“So good you need to see it twice” reviewers were told by the producers before attending this “make your own” musical. Twice to appreciate the versatility of the performers, twice to believe that every show really is different. More than seven years after Adam Meggido and Dylan Emery created it in a small Islington pub theatre, Showstopper!… has grown to become a big hit at this year’s Edinburgh Fringe Festival and now it has landed where the shows that it is mimicking regard as their home – slap bang in the middle of Shaftesbury Avenue, between Thriller and Les Misérables. The simple format requires audience members to suggest themes, titles and styles for a new musical being commissioned by Sir Cameron Mackintosh, the options then being put to a crude audience vote. The audience can make further suggestions by tweeting in the interval, but the rest is down to the seven performers, including Meggido and Emery who acts as MC, and three musicians under the direction of Duncan Walsh Atkins. Audience prompting could perhaps lead us to a show set in a fairy grotto in Northern Ireland and a plot about fairies earning their wings and furthering the peace process in their Province. “Don’t live a little live a lot-to, come and join us in our grotto” chants the chorus. As for the title, it’s “Puck Off” beating “Fairy Liquid” by a short head. Style? Well think along the lines of a miserable stomp along the wicked Avenue Q in Jersey before being hit with a rock (of ages) by An American idiot. Oh and there is room for a little Gilbert and Sullivan in the mix too. If one audience is in the mood for silliness, the next may opt for biting topical satire, and thus the offices of the Daily Mail narrowly beats the Cereal Killer Cafe to be the musical’s location. However, the latter makes a comeback in an “East End Story” finger-snapping rumble scene to the strains of “Snap, Crackle and Pop”. By the way, the best rhyme for “cereal” is “ethereal”. On this occasion, “The Lying King” is chosen as the title, just beating “Jeremy Corbyn: The Musical” and inspired takes on Dream Girls and Book of Mormon raise the roof (something the company needs to be careful with at this particular theatre). If parts of this second show flirt with being slanderous, there is no script and no repeat performance, so who is going to care? All the performers demonstrate amazing skills and an incredibly wide knowledge of musicals in making up tunes, lyrics and plot lines as they go along and also in reacting instantly to whatever others come up with. It all runs so seamlessly that it is difficult to believe that there is not someone or something behind the scenes pulling the strings, but, if so, the strings are invisible and, as when watching a top magician, the show is best enjoyed by not pondering for too long on how it is all done. On this evidence, Showstopper!… is (and seems likely to be at every performance) a joyful celebration of both the glories and and the glorious absurdities of musical theatre. So good you need to see it (at least) twice.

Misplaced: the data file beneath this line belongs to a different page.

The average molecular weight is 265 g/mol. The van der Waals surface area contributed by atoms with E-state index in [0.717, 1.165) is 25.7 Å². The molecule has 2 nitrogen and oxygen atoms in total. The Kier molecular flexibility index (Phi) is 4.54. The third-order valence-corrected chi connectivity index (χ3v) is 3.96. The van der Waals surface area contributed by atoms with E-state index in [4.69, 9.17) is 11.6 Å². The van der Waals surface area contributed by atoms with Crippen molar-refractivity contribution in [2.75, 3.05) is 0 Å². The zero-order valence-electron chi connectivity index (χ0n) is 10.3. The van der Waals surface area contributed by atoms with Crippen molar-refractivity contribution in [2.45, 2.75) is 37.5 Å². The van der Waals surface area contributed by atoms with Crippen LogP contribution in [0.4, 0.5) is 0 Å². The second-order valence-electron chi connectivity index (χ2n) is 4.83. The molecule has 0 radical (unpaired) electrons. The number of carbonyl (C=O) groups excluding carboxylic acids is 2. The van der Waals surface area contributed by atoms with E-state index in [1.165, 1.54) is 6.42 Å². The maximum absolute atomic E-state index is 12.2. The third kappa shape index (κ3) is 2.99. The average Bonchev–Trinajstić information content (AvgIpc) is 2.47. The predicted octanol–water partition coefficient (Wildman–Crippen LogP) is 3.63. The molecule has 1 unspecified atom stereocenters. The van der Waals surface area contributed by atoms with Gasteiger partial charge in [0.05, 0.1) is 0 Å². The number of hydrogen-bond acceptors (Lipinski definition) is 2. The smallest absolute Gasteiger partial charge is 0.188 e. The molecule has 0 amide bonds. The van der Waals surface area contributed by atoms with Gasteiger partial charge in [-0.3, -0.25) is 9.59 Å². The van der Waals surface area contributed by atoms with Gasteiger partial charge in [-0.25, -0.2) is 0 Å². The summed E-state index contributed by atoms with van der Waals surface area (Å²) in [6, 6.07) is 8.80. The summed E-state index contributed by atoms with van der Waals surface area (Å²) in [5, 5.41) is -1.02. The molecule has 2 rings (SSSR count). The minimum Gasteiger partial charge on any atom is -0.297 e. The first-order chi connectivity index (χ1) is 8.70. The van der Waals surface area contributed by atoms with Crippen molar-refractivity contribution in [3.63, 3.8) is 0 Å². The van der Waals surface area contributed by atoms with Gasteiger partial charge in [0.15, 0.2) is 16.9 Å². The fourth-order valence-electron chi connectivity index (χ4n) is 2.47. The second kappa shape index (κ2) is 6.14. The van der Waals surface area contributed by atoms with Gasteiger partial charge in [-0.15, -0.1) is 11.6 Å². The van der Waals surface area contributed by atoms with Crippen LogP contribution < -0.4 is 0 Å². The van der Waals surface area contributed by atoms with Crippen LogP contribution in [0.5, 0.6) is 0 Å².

Performance date: 30 September 2015